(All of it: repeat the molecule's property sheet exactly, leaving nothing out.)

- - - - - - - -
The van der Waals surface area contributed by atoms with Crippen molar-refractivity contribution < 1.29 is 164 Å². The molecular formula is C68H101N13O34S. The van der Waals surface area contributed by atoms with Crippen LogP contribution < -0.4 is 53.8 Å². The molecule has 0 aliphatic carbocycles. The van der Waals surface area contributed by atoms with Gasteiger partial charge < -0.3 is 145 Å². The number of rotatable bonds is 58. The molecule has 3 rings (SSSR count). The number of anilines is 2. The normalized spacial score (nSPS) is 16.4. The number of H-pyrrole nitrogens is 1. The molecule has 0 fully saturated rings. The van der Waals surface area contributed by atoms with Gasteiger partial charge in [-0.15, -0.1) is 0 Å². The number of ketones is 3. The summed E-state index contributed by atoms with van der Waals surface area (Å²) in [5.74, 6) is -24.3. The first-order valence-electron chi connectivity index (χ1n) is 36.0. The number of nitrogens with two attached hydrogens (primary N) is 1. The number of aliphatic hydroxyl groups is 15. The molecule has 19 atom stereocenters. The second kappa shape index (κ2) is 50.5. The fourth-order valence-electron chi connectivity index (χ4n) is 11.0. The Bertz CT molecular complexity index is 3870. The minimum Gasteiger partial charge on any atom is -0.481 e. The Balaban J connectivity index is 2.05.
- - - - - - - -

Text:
The van der Waals surface area contributed by atoms with Crippen molar-refractivity contribution < 1.29 is 164 Å². The molecular formula is C68H101N13O34S. The van der Waals surface area contributed by atoms with Crippen LogP contribution < -0.4 is 53.8 Å². The molecule has 0 aliphatic carbocycles. The van der Waals surface area contributed by atoms with Gasteiger partial charge < -0.3 is 145 Å². The number of rotatable bonds is 58. The molecule has 3 rings (SSSR count). The number of anilines is 2. The normalized spacial score (nSPS) is 16.4. The number of H-pyrrole nitrogens is 1. The molecule has 0 fully saturated rings. The van der Waals surface area contributed by atoms with Gasteiger partial charge in [-0.15, -0.1) is 0 Å². The number of ketones is 3. The summed E-state index contributed by atoms with van der Waals surface area (Å²) in [5.74, 6) is -24.3. The first-order valence-electron chi connectivity index (χ1n) is 36.0. The number of nitrogens with two attached hydrogens (primary N) is 1. The number of aliphatic hydroxyl groups is 15. The molecule has 19 atom stereocenters. The second kappa shape index (κ2) is 50.5. The fourth-order valence-electron chi connectivity index (χ4n) is 11.0. The Bertz CT molecular complexity index is 3870. The minimum Gasteiger partial charge on any atom is -0.481 e. The Balaban J connectivity index is 2.05.